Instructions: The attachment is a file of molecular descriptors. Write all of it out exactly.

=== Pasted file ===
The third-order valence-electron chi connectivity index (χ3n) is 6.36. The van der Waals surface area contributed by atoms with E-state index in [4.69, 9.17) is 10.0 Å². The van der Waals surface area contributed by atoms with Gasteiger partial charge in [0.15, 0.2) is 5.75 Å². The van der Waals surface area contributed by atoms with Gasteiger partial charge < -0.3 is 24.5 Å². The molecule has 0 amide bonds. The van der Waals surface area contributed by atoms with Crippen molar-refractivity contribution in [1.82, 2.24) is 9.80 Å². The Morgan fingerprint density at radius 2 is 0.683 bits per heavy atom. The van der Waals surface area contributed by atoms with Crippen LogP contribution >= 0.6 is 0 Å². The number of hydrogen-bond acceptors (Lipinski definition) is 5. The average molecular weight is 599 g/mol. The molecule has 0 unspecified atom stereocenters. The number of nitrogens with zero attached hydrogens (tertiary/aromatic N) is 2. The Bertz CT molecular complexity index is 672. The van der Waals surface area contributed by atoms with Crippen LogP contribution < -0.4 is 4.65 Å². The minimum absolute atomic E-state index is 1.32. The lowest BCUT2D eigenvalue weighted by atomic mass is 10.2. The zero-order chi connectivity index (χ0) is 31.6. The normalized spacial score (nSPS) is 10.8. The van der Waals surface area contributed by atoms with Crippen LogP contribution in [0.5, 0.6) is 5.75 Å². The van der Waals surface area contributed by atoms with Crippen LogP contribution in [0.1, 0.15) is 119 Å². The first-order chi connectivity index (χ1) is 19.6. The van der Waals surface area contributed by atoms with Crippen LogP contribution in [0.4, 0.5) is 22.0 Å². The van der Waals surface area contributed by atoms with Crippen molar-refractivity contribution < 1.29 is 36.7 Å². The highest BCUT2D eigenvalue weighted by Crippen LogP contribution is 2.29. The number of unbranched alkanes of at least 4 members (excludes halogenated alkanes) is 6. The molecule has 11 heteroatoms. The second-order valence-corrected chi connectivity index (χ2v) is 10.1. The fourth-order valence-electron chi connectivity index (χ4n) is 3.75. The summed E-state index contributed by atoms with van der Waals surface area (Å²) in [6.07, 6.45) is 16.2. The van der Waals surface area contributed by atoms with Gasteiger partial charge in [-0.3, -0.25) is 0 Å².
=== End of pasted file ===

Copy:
The third-order valence-electron chi connectivity index (χ3n) is 6.36. The van der Waals surface area contributed by atoms with E-state index in [4.69, 9.17) is 10.0 Å². The van der Waals surface area contributed by atoms with Gasteiger partial charge in [0.15, 0.2) is 5.75 Å². The van der Waals surface area contributed by atoms with Gasteiger partial charge < -0.3 is 24.5 Å². The molecule has 0 amide bonds. The van der Waals surface area contributed by atoms with Crippen molar-refractivity contribution in [1.82, 2.24) is 9.80 Å². The Morgan fingerprint density at radius 2 is 0.683 bits per heavy atom. The van der Waals surface area contributed by atoms with Crippen LogP contribution >= 0.6 is 0 Å². The number of hydrogen-bond acceptors (Lipinski definition) is 5. The average molecular weight is 599 g/mol. The molecule has 0 unspecified atom stereocenters. The number of nitrogens with zero attached hydrogens (tertiary/aromatic N) is 2. The Bertz CT molecular complexity index is 672. The van der Waals surface area contributed by atoms with Crippen LogP contribution < -0.4 is 4.65 Å². The minimum absolute atomic E-state index is 1.32. The lowest BCUT2D eigenvalue weighted by atomic mass is 10.2. The zero-order chi connectivity index (χ0) is 31.6. The normalized spacial score (nSPS) is 10.8. The van der Waals surface area contributed by atoms with Crippen LogP contribution in [0.5, 0.6) is 5.75 Å². The van der Waals surface area contributed by atoms with Crippen LogP contribution in [0.1, 0.15) is 119 Å². The first-order chi connectivity index (χ1) is 19.6. The van der Waals surface area contributed by atoms with Crippen LogP contribution in [0.4, 0.5) is 22.0 Å². The van der Waals surface area contributed by atoms with Crippen molar-refractivity contribution < 1.29 is 36.7 Å². The highest BCUT2D eigenvalue weighted by Crippen LogP contribution is 2.29. The number of unbranched alkanes of at least 4 members (excludes halogenated alkanes) is 6. The molecule has 11 heteroatoms. The second-order valence-corrected chi connectivity index (χ2v) is 10.1. The fourth-order valence-electron chi connectivity index (χ4n) is 3.75. The summed E-state index contributed by atoms with van der Waals surface area (Å²) in [6.07, 6.45) is 16.2. The van der Waals surface area contributed by atoms with Gasteiger partial charge in [-0.3, -0.25) is 0 Å².